"Darker skies help to protect our wildlife, providing them with a more natural environment, are good for humans getting restful sleep and enjoyed by astronomers".
A drop-in event is being held to find out other people’s views on 17 July at St Johns Hall in Penzance from 4pm - 7pm.
The core area of the designation will comprise the West Penwith section of the Cornwall AONB, with a protective buffer zone to the east which includes Penzance and St Ives. It is proposed that the buffer zone will be managed in the same way as the core area which means it will also capture the wide-ranging benefits of conserving the quality of the dark night sky which includes:
- Scientific advantages – enabling enhanced conditions for astronomy;
- Educational outreach – facilitating both formal education (at all levels) and more informal activities;
- Enjoyment and appreciation – improving quality of life and provide creative inspiration;
- Health – promoting improved sleep patterns and reducing stress;
- Wildlife – providing a more natural environment for both nocturnal and diurnal animals; and
- Energy efficiency – reducing wastage from unnecessary or excessive lighting.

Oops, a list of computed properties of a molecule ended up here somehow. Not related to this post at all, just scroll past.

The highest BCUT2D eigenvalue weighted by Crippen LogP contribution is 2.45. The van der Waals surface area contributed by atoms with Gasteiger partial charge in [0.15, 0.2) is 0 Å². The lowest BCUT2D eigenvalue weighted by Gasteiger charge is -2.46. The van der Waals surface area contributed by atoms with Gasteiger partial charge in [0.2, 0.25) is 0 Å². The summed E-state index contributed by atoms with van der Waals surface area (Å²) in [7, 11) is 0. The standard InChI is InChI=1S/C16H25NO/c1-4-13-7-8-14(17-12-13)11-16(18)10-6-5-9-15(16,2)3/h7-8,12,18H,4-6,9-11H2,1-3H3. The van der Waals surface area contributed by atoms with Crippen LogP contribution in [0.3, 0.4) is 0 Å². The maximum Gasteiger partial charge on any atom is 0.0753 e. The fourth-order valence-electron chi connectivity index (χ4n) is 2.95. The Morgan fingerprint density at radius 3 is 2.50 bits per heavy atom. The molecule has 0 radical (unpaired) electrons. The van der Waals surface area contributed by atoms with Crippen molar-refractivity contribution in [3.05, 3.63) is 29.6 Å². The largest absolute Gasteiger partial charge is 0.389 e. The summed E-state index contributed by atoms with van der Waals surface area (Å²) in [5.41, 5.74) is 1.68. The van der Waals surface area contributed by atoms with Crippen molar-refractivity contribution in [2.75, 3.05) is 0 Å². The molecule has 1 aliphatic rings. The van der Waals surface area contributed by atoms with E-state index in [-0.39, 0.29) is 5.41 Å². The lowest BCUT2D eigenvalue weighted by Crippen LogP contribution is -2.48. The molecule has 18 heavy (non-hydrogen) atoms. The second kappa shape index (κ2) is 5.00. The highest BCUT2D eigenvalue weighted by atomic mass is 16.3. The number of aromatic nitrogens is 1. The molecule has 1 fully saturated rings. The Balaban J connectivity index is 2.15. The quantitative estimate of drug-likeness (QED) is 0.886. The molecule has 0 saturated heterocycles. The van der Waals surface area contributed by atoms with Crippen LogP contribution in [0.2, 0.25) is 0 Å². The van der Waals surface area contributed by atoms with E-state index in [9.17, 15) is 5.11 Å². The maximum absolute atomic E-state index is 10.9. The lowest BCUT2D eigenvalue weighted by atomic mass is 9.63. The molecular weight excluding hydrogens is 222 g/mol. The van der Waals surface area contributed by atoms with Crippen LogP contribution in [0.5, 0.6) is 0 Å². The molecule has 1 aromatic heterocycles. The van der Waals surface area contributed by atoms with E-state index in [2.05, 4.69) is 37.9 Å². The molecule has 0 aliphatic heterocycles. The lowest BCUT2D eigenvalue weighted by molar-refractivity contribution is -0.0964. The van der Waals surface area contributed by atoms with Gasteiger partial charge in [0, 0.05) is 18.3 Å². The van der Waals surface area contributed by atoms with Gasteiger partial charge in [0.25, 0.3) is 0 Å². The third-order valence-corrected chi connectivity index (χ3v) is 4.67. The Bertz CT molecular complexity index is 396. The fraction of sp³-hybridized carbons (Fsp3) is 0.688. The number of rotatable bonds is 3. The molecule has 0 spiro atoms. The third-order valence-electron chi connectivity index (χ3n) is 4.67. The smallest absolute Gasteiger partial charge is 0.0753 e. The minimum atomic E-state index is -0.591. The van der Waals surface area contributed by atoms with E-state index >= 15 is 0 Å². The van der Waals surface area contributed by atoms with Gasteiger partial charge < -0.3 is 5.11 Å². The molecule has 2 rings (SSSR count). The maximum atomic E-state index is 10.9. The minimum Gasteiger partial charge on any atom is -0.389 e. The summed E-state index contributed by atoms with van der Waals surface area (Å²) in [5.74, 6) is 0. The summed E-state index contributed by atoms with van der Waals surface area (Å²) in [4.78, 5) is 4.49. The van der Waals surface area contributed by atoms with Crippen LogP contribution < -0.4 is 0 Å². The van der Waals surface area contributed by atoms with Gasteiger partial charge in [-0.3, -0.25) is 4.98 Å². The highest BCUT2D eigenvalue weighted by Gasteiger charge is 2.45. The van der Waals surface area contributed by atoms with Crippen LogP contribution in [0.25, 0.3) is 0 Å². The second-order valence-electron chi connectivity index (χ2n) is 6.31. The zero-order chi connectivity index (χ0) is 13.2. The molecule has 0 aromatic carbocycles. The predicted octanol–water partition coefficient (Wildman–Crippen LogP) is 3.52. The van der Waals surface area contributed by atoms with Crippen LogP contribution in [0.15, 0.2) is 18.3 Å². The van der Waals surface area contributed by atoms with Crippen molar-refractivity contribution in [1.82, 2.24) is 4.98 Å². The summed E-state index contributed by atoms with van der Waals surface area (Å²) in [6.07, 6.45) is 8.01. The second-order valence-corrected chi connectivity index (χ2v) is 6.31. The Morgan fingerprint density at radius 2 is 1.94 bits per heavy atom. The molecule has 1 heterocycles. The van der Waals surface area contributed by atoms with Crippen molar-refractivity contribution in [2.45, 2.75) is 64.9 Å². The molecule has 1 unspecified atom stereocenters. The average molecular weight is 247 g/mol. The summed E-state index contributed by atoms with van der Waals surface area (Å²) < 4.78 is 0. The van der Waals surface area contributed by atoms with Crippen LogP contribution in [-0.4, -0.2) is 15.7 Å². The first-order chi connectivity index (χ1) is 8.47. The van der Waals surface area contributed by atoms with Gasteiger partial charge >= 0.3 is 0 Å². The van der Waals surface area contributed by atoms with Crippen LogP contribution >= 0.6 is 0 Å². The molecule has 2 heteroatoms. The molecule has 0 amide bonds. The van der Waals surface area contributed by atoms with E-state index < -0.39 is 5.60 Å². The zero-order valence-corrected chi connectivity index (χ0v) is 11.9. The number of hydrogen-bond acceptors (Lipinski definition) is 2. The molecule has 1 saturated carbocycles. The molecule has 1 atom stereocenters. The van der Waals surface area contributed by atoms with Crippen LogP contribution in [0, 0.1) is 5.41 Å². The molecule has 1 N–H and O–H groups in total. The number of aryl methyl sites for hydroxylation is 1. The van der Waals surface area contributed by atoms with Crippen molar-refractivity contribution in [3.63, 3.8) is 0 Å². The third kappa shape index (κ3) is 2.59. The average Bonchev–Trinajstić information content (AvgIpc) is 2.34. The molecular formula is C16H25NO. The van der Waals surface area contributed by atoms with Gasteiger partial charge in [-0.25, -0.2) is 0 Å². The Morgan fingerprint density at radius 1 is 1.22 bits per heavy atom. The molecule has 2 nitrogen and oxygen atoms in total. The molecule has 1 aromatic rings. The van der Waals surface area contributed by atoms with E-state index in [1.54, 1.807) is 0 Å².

These benefits can be harnessed without impacting on lighting needed by residents and businesses, including agricultural operations and vehicles.
Cornwall Council lighting has been upgraded across the county as part of the Invest to Save scheme which has improved efficiency and reduced light pollution.
More information can be found on the International Dark Sky Designation pages.
Being outside in nature has been proven to reduce anxiety and stress, which is why Richard Lander School in Truro has created a new garden space to help young people with their mental resilience. The Growth Garden has been created in partnership with students and staff, thanks to a grant from Headstart Kernow.